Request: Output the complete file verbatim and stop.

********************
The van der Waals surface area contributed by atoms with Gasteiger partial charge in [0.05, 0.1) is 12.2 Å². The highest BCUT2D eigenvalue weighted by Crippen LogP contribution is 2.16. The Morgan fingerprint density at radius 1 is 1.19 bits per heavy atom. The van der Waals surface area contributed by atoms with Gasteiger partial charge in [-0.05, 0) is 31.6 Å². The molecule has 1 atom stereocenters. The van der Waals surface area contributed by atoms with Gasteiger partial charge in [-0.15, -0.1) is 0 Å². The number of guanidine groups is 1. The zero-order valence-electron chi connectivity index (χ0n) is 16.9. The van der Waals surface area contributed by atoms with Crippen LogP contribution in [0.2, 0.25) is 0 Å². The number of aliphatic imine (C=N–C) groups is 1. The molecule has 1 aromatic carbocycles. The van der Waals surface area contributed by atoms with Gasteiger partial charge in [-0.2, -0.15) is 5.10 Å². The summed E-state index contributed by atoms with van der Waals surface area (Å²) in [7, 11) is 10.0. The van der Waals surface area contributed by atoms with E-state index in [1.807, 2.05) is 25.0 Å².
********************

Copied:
The van der Waals surface area contributed by atoms with Gasteiger partial charge in [0.05, 0.1) is 12.2 Å². The highest BCUT2D eigenvalue weighted by Crippen LogP contribution is 2.16. The Morgan fingerprint density at radius 1 is 1.19 bits per heavy atom. The van der Waals surface area contributed by atoms with Gasteiger partial charge in [-0.05, 0) is 31.6 Å². The molecule has 1 atom stereocenters. The van der Waals surface area contributed by atoms with Gasteiger partial charge in [-0.15, -0.1) is 0 Å². The number of guanidine groups is 1. The zero-order valence-electron chi connectivity index (χ0n) is 16.9. The van der Waals surface area contributed by atoms with Crippen LogP contribution in [0.2, 0.25) is 0 Å². The number of aliphatic imine (C=N–C) groups is 1. The molecule has 1 aromatic carbocycles. The van der Waals surface area contributed by atoms with Gasteiger partial charge in [-0.2, -0.15) is 5.10 Å². The summed E-state index contributed by atoms with van der Waals surface area (Å²) in [7, 11) is 10.0. The van der Waals surface area contributed by atoms with E-state index in [1.807, 2.05) is 25.0 Å².